In the paint shop the plant is the first US plant to commercially use a three-wet-paint application that will save about £2m in production in natural gas and electricity. “In most other automotive plants, we apply a layer of paint called the primer coat and we bake the unit, and then we put on the base coat and the clear coat, and we bake it again,” John Nowak, environmental engineer, says. “The three-wet process allows us to put on primer, base and clear, and bake it only once. We save all the electricity from the blowers that run the booths and the ovens, plus all the natural gas from heating the air and the ovens.”
According to Ford’s official figures, differences in technique – including robotic processing, elimination of equipment and associated pollutants, and increased line speed – mean the three-wet paint process produces 6,000 fewer metric tonnes CO2 emissions per year compared to waterborne systems and 8,000 fewer metric tonnes CO2 emissions per year compared to conventional high-solvent-borne systems. There also is a Volatile Organic Compounds (VOC) emissions savings of 5 per cent related to processing.
The plant is also pioneering the use of renewable energy in automotive manufacturing. The solar energy system installed at the plant will serve as a pilot alternative energy project to be evaluated for possible use at other Ford manufacturing facilities in the future. A secondary, smaller solar energy system will be integrated to power lighting systems at the plant.
“This solar energy system allows us to test the viability of alternative energy to supply power for our manufacturing facilities around the world,” Tetreault says. “It serves as a significant initiative within our corporate emphasis on sustainability.”
Ford collaborated with DTE Energy to install the 500KW solar photovoltaic panel system at the plant. The system will be integrated with a 750KW energy storage facility that can store two million watt-hours of energy using batteries. The project will also include a 50KW-hour facility to demonstrate the potential reuse of vehicle electric batteries for stationary energy storage. Xtreme Power of Austin, Texas, is supplying its Dynamic Power Resource on-site energy storage and power management system.
Ford will install ten electric vehicle charging stations at Michigan Assembly to demonstrate advanced battery charging technologies for vehicles using renewable energy and other smart-grid advances. The stations will be used to recharge the electric switcher trucks that transport vehicle parts between adjacent buildings at the manufacturing site. Part of the pilot project involves a demonstration of the possibility for using electrified vehicle batteries as stationary power storage devices after their useful life as vehicle power sources is over.
The plant will operate on a blend of renewable and conventional electricity. Renewable energy collected by the solar system will go into the plant’s electrical distribution system to help provide power. When the plant is inactive, the collected solar energy will go into the Dynamic Power Resource storage system for later use, providing power during periods of insufficient or inconsistent sunlight.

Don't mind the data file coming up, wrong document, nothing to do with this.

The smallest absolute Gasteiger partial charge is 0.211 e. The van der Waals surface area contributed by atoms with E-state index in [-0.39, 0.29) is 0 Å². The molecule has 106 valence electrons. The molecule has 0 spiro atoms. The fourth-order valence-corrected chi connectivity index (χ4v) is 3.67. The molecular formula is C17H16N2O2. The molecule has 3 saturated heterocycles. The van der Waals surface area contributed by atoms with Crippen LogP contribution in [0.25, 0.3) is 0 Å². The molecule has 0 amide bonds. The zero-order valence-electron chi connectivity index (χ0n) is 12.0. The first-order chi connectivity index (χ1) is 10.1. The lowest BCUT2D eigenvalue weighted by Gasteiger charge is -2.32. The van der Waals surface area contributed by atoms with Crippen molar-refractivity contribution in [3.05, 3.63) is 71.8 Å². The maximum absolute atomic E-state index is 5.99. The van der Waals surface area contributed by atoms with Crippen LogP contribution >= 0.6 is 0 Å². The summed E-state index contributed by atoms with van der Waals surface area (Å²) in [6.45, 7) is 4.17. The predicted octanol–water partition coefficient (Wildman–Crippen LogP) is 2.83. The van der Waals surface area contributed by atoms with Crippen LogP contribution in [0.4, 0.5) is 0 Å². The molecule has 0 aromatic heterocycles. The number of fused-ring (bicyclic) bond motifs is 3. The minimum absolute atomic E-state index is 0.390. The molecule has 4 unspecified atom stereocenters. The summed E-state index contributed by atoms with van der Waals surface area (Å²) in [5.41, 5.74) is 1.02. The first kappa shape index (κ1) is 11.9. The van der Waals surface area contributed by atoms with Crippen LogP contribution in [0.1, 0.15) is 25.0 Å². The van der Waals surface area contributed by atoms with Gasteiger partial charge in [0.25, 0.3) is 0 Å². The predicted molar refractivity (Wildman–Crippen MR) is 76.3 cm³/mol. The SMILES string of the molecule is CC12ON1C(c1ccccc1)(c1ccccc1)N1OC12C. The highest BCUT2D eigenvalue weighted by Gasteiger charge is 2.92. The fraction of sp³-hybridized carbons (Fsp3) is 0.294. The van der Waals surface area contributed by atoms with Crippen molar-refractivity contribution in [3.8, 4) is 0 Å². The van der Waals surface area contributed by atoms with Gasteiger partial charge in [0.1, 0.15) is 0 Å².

Michigan Assembly’s energy storage system will be able to recharge from the smart grid during off-peak hours when energy is available at a lower cost. This in turn can provide inexpensive power during peak operating hours when the cost per kilowatt-hour is usually higher, and can help reduce peak demand on the grid.
“The MAP solar array builds on Ford’s other renewable energy initiatives including geothermal energy in Ohio and wind energy in the UK and Belgium,” says Donna Inch, chairman and CEO, Ford Land. “This is one more step in our journey toward sustainability.”
In addition to this, 50 per cent of the parts arriving for the all-new Focus that come from Europe, packed in cardboard, are carefully collected, sorted and recycled, as is the bubble wrap, the Styrofoam and water bottles used by employees. Even the temporary wooden partitions that were put up as the plant was revamped and remodelled were donated to the local Habitat for Humanity.
But equipment isn’t all it takes for a plant transformation to occur. Work force training is equally important. Doug Mertz, organisation development manager at MAP, worked with the team to develop training that would focus on the plant’s operating principles – safety, quality and flexible manufacturing – with high priority placed on respect for people, product and processes.
Group leaders from Wayne Assembly Plant participated in an intense, three-week quality education, which included pre-builds of the new Focus and in-depth training on safety, ergonomics and work-station design. In addition, group leaders were trained on ‘soft skills’, such as developmental leadership, personality preferences and their impact on behaviour, conflict resolution, change management, techniques for teaching others, and other skills to aid in situations specific to their base departments.
“Since the group leaders would be training the base operators when they came to the MAP site, we wanted them to understand not only the implication of performing their job correctly, but also the impact that performing the job incorrectly would have,” said Mertz.
As the full MAP salaried and hourly workforce arrived at Michigan Assembly Plant, operating patterns helped to ease the transition. The first week, the normally two-shift operation was combined into one so that group leaders on both day- and afternoon-shifts could work collectively with their teams and ensure standardisation of work practices. Shifts continued to overlap so line employees could work together and minimise variability on job performance.